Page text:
More and more Americans are moving away from organized religion and toward all manner of alternative spiritual paths.
And newly published research suggests that guns may be replacing God, scripture and community for many in the U.S.
That largely means white adult men mostly in rural areas who have experienced, or fear they will experience, economic hardship, according to a study titled “Gun Culture in Action” by Baylor University scholars Paul Froese and F. Carson Mencken.
Newly published research suggests that guns may be replacing God, scripture and community for many in the U.S.
The pair found that Americans in that population group reported the highest levels of emotional, moral and even spiritual attachments to their firearms.
Froese and Mencken created a scale measuring how safe, responsible, confident and patriotic gun ownership make survey respondents feel. Feelings of control over fate, value to family and community, and respect also were examined.
“You add that up and it gives you a score which gives your level of ‘gun empowerment,’” Froese told Baptist News Global.
The higher the score, the more likely respondents were to feel restored and empowered by firearms.
Greater attachment to guns also indicated lower levels of participation in church or other religious communities, he said.
“They may say they are religious and Christian, but if you dig down, they are less likely to go to church, to read the Bible or be attached to a religious community.”
That’s not to say that higher levels of faith involvement dictate lower levels of gun ownership.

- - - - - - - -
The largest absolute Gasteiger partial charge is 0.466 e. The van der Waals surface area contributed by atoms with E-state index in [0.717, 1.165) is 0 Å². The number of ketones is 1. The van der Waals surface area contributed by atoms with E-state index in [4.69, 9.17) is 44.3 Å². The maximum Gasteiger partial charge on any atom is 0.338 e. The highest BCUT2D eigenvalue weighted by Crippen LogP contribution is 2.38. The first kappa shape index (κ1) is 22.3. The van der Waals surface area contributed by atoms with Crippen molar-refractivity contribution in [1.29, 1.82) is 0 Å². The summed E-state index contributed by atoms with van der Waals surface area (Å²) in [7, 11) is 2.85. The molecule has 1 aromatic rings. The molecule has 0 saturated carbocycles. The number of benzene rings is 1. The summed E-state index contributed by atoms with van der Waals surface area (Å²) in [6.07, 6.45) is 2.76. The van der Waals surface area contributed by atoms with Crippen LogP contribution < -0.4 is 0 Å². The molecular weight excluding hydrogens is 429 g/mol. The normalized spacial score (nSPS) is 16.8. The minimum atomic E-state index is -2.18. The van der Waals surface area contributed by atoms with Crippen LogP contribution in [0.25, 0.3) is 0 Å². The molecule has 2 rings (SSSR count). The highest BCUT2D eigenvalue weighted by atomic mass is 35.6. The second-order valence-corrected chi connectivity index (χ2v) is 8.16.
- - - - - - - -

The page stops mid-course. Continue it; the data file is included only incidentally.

“Someone active in a church community may own a gun and feel safer, but that’s not to say the gun gives them meaning and purpose,” Froese said. “What we are finding is that someone very involved in a religious community is less likely to feel strong gun empowerment.”
For their study, Froese and Mencken scoured data gathered in the Baylor Religion Survey, a series of extensive studies conducted in four waves from 2008 to 2017. The research drills into American attitudes, behaviors and beliefs around religion.
They used information from the 2014 wave, conducted by Gallup, for their gun study which has been published by the journal Social Problems.
“Guns and their inherent power restore in some people a sense of control stripped away by the economic consequences of globalism,” Mencken said in Baylor’s announcement of the study.
“The ability to protect their property, families and communities is restorative,” he said.
The data he and Froese studied came from questions on gun empowerment asked of 577 gun owners. They were asked what types of firearms they own and why they own them. They also were asked to describe their attitudes on firearm polices or proposed policies, such as background checks, mental health screening and violence in the media.
The study found that firearm owners most empowered by their guns are more likely to be white, married men in rural areas. They are politically more conservative and alienated from society.
Those men also are more likely to express extreme patriotism and, at the same time, extremely anti-government sentiments.
Respondents in this category make a distinction between the military and police, whom they support, and the larger government, which they distrust.
“It is white men who own guns who say they are patriotic who are also most likely to say it’s OK to use violence against the government,” Froese said.